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Replacing Nick Saban: Alabama begins hunt for a successor who will face sky-high expectations

By JOHN ZENOR, AP Sports Writer

Nick Saban accomplished the unimaginable in actually raising the bar for Alabama football, where Paul “Bear” Bryant had long been the measuring stick.

Whoever replaces the retiring coach will inherit all the makings for national championship contention and the sky-high expectations that come with them. The stockpile of talent, barring a transfer portal exodus. Facilities that have had millions in upgrades. And the culture that led to six national championships and nine SEC crowns over a 17-year run.

The Crimson Tide can only hope for a more successful transition than the last time the school had to replace an iconic coach.

It took Alabama more than two decades to find a comparable successor to Bryant after his retirement following the 1982 season. And that was Saban, who arrived with experience that included winning a national title at SEC foe LSU.

“The secret sauce for Nick Saban was total control of the program, but he could get that,” ESPN’s Paul Finebaum said Thursday. “He had already won a championship. He was coveted. He came in there and essentially said, everybody stay out of the way.

“I don’t know who the next coach will be but there’s nobody who can do that. There won’t be anybody with the kind of stature that Saban had in 2007. So the new coach is already challenged, without even knowing who it is, because he won’t have the gravitas that Nick Saban has.”

Saban announced his retirement Wednesday, leaving the Alabama program while it still appears formidable enough to regularly contend for Southeastern Conference and national championships. Saban said he settled on retirement after returning from a trip last weekend to his Florida home.

“The last few days have been hard,” Saban told ESPN. “But look, it’s kind of like I told the players. I was going to go in there and ask them to get 100% committed to coming back and trying to win a championship, but I’ve always said that I didn’t want to ride the program down. And I felt whether it was recruiting or hiring coaches, now that we have people leaving, the same old issue always sort of came up — how long are you going to do this for?”

The decision sent shockwaves through college football but the immediate impact on the team remains to be seen. His decision opened a 30-day window for Tide players to enter the transfer portal, and five-star wide receiver Ryan Williams has already announced his de-commitment.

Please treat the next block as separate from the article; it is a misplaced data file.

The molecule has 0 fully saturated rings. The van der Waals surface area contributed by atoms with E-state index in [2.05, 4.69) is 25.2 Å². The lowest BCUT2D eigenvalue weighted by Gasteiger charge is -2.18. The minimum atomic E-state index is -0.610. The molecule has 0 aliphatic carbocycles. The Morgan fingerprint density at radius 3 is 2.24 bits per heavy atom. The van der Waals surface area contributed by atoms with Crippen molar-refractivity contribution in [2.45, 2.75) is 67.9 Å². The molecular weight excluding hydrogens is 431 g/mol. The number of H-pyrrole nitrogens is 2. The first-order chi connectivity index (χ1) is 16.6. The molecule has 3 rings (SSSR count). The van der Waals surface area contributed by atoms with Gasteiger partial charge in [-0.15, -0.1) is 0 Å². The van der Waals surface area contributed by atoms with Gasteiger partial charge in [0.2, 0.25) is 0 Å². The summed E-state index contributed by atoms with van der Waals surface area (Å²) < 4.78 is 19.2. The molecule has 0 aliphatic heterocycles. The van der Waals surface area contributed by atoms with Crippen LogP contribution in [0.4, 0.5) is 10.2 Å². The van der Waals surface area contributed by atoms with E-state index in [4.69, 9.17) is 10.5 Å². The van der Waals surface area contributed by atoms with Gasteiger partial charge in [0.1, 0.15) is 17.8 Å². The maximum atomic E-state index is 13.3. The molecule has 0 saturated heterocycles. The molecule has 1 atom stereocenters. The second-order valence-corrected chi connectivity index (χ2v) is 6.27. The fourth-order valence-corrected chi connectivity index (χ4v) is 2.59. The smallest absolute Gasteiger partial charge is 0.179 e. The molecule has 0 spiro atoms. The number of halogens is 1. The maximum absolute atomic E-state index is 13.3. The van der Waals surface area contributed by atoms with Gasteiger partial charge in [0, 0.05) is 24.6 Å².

No program knows better the challenge of replacing an iconic coach than Alabama, which cycled through seven coaches before Saban’s arrival, starting with former player Ray Perkins. (That number counts Mike Price, who was fired for off-the-field behavior before coaching a game).

The other six all had at least one 10-win season but only Gene Stallings (1990-96) won a national title, in 1992. The next one came under Saban in 2009, a 17-year drought that would be hard to swallow again for ‘Bama fans. Alabama won its last national championship in 2020. Bryant’s final national title came four years before he stepped down.

“Some of it’s a little fuzzy and cloudy at the moment to see,” said Finebaum, who covered Bryant’s final seasons as a Birmingham, Alabama, sportswriter. “But I didn’t think in ’82 that we’d ever see anything like this and not only have we seen it, it was better.”

SEC Commissioner Greg Sankey weighed in on the challenges of replacing both Saban’s impact and his legacy, but noted the Alabama athletic department’s transformation as an asset.

“I walked into the athletic department for the first time in November of ’02 from the Southland Conference, and that’s been transformed,” Sankey said. “The infrastructure, the support systems. The expectations are incredibly high. That’s true around our campuses. So it’s a great opportunity for the right person.”

Athletic director Greg Byrne said Alabama plans a “thorough but expedient” search process.

“Our ideal candidate will be strong in recruiting and relationship building, player development, excel in Xs and Os and have the overall ability to lead this historic program,” Byrne said in a post on X.

One potential candidate to replace him, Oregon coach Dan Lanning, said on X he was staying put.

“I want to be here in Eugene for as long as Eugene will have me,” Lanning said in a video post that included the text “And I’m not leaving.”

Ole Miss coach Lane Kiffin, a former Alabama offensive coordinator, expressed the challenges of replacing Saban in a 2022 interview.

“What could you possibly do right if you don’t win the national championship every year?” Kiffin told USA TODAY at the time. “You’re going to follow Nick Saban at Alabama? No, that would not be a good decision for anyone.”

Saban said he’s not going anywhere quite yet. He still headed into the office Thursday morning, like always, and said he wants to be around to support the current coaches and players.

“There are a lot of things to clean up, to help as we move forward,” he told ESPN. “I’m still going to have a presence here at the university in some form and trying to figure out all that and how it works.’
AP College Football Writer Ralph Russo contributed to this report.

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